Interest in growing clovers as companion species to forage grasses has increased in recent years. Reasons include that in many situations they can extend the growing season and/or increase total forage yield of pastures.
During a recent review of forage crop planting recommendations, it occurred to me that such guidelines have a lot in common with driving directions. If we decide to take a trip to a place we have never (or rarely) been before and don’t have a map or GPS unit, we will need some help.
Any successful Southern cattleman knows that their real business isn’t cattle; it’s growing grass and then converting that grass into beef. Knowing that better forages make better profits for beef producers, all of us at Ragan and Massey go to great lengths to bring the best forage seeds to fields and pastures. In addition to this, it’s also important to know and understand […]
Most livestock producers understand the desirability of having forage legumes such as clovers and vetches present in pastures. As compared to grasses and non-leguminous forbs, biological nitrogen fixation and improved forage quality provided by legumes are major attributes. In addition, in some cases legumes can extend the growing season and increase forage yield. These are […]
We often tout the foraging benefits of UF-Riata, a purebred diploid bahiagrass that is giving bermuda a run for its money. While it is true that UF-Riata is most commonly sown as a pasture grass, its deep root structure makes it ideal for another purpose: erosion control.
With “Variety Not Stated” seed, there is no guarantee being made regarding the specific genetic constitution of the seed.
What, if anything, can be learned from simple examination of hay?
As compared to some forage crops, winter annuals (including annual ryegrass, small grains, annual clovers, and Brassicas) are relatively easy to establish and are generally dependable, but failures do occur.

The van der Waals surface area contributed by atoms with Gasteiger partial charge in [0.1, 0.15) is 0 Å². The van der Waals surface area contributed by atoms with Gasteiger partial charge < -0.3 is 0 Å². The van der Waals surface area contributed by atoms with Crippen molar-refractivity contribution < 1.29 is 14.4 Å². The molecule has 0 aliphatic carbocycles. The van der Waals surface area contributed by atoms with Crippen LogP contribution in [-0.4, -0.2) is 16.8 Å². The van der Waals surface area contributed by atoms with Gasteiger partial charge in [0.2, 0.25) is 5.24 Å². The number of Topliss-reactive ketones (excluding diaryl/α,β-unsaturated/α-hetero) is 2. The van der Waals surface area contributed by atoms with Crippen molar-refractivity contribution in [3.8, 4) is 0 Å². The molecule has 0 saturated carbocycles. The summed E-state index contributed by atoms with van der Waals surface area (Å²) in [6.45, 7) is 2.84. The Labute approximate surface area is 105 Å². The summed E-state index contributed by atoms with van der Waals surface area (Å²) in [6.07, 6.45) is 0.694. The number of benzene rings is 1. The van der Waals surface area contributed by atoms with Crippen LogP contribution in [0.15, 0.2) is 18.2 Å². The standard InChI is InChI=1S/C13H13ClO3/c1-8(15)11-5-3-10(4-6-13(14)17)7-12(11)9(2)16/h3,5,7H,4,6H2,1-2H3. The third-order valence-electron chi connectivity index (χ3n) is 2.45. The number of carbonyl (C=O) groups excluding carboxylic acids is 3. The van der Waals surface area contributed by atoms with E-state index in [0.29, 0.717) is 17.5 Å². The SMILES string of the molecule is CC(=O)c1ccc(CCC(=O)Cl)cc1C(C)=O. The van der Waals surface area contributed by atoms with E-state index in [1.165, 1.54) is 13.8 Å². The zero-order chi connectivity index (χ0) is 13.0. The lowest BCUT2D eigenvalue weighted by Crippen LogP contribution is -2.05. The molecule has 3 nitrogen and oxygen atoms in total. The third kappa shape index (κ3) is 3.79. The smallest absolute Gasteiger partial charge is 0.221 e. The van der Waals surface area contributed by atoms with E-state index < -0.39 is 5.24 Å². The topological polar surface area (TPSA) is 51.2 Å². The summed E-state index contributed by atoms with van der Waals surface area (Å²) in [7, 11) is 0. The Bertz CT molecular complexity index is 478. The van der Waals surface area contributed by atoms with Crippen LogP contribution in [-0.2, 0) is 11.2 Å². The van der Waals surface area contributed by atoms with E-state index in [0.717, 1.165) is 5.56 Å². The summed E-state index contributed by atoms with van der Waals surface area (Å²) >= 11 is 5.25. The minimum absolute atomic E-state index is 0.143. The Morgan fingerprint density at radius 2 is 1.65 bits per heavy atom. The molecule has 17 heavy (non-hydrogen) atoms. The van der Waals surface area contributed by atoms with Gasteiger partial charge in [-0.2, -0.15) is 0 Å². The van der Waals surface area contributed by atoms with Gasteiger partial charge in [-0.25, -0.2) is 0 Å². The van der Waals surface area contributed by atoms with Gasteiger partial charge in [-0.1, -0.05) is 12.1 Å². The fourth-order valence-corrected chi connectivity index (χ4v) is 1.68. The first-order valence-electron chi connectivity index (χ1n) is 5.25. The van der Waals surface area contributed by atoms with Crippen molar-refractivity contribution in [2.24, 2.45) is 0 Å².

Here are nine common reasons for stand failures or poor production in annual winter forage.
An adult deer can eat more than six pounds of food every day. So if your food plot isn’t producing, your coveted animals will go elsewhere. But planting a food plot isn’t always simple, and many who want to attract deer and other critters are hunters as opposed to farmers. Long story short, it’s important […]
When it comes to winter forage in the Southeast, it’s hard to argue with annual ryegrass. Widely grown in the southern U.S., ryegrass has become an important component for forage-based livestock diets, and it’s only becoming more popular. According to the University of Florida, more than 1 million hectares of annual ryegrass are grown in […]
Most plant species used in wildlife plantings are forage crops. Not everyone who owns property is interested in enhancing wildlife, but the extent to which food plots have been planted for wildlife has increased dramatically during the past 20 years. What is the objective that wildlife enthusiasts have in mind by making such plantings? Not […]
When discussing the characteristics of a forage crop, whether with a scientist at a professional meeting or a cattleman at the local coffee shop, a phrase that often gets dropped is “and it’s a good reseeder.” This is often added as an afterthought, much like a car salesman might state, “and the tires are good” […]
A healthy, vigorous pasture can improve livestock gains and reduce feed costs. But growing pasture in the South and Southeast brings special challenges because growers must consider forage grass varieties, soil type, soil pH, fertility, weed and pest control, and water availability. Dr. Ann Blount, forage specialist at the University of Florida, offers some additional […]